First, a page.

Whenever I mention Alabama 3 to friends they stare at me blankly until I say you know the opening tune “Woke Up This Morning” from The Sopranos and they have that lightbulb moment then I say that`s them. As songs go, this kind of trip hop, electronica acid jazz anthem is no better a tune to give anybody a flavour of this legendary band who were formed in Brixton, London in 1995. I`ve only seen them once at the Phoenix Festival in Long Marston, Stratford-Upon-Avon the following year but you could tell then they had something. The band were formed when Rob Spragg met Jake Black at a party and the rest, they say is history. The devastating news in May 2019 of the passing of Jake Black, aka The Very Reverend D. Wayne Love would have finished a lot of bands, but it has unified this outfit and they release their thirteenth album `Step 13` this month as much in tribute to their fallen friend. This album is Alabama 3’s thirteenth studio outing. The title, ‘Step 13’, is from L Ron Hubbard, the Scientologist, referring to the next phase after death and also a colloquial term for when an AA 12-Step old-timer hits on a group newcomer with less than a year of sobriety.
The album opens with `Whacked` and it`s a wonderfully uplifting funky almost retro disco dance track with a chorus of “Everybody’s getting whacked on something, Something that makes them feel good” that`ll have you singing it for the rest of the day. We have a much more bluesy trippy affair with `Yolanda` which was written in summer last year following the riots across the USA in response to George Floyd’s murder in Minneapolis. I loved the occasional harmonica blast as we were swept along on this intoxicating journey.
‘The Lord Stepped In (Taking Back Control) `is a parody of the USA`s ex-President Trump, a fast paced toe tapper which has some cracking guitar riffs along route. I`m not sure how to describe `Petronella Says’ apart from it being a sort of high speed head rush of sorts.
`Rise Up Brother Rise` is a soulful electronic tinged dance track that is a reflection on the climate crisis we are experiencing. We enjoy a stunning orchestral tinged introduction to ‘Tranquilize Yourself Britannia’ a spoken word reflection on the opioid epidemic put to a dreamy trippy backdrop.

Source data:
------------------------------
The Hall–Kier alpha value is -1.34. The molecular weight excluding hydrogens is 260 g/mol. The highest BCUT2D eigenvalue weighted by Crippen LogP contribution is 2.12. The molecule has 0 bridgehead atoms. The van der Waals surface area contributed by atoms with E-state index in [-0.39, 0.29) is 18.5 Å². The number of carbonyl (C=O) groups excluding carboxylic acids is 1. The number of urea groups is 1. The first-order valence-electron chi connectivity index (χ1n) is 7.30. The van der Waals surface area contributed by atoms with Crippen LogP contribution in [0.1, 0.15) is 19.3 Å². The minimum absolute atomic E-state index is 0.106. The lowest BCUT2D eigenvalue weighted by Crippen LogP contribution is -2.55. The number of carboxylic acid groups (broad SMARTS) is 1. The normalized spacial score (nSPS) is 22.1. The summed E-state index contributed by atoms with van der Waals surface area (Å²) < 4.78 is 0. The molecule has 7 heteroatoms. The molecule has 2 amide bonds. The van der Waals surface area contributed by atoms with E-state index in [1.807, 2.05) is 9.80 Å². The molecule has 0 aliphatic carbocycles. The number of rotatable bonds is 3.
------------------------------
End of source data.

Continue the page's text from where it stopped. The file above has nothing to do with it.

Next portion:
`If They Ring Your Bell` takes us on an uneasy slightly off kilter jaunt through the netherworld of crack dealers while `Everytime I See A River` seems a much more introspective reflective musing with an almost country tinge.
‘Night Tripper In The Trap House’ is a gospel tinged slow burn and if i`m honest I felt I was intruding as the very last moments of Jake’s life are documented via what Rob calls the “symphony” of bleeping life-support machines, recorded at his hospital bedside, gradually switching themselves off as Black breathed his last. The bands own distinctive tribute to the NHS comes with the heartfelt `Somebody Somewhere` which has the resonating line “somebody somewhere still cares”, which sums up what most of us believe, in just four succinct words.
`Lifted` to me was one of the highlights of this release. It begins wonderfully stripped back with a tinkled piano, vocal and harmonies. Along route we have synth swathes and dreamy guitar riffs but it`s the gravitas of the vocal that really shines here. A lonely lap steel guitar runs through `They Shoot Horses` along with the rhythmic sound of a hand tapped conga drum or similar. A strange submission that`s a little difficult to pigeonhole, a bit jazzy, a bit country but totally captivating.
We close out with `Song For Aubrey` a gentle country tinged lyrical outpouring. An odd but quite engrossing number to conclude on.
I have to admit I wasn`t too sure as to what to expect from the surviving crew of Alabama 3 but there was so much to take from this album and it`s a wonderful tribute to the band`s departed friend and colleague and also a testament to the remaining band members. The album is a continuation of all the wonderful music that the band are renowned for with its soulful, trippy, techno country tinged blues wrapped up with social commentary with a political bite. The band take this release on the road next spring, miss them at your peril.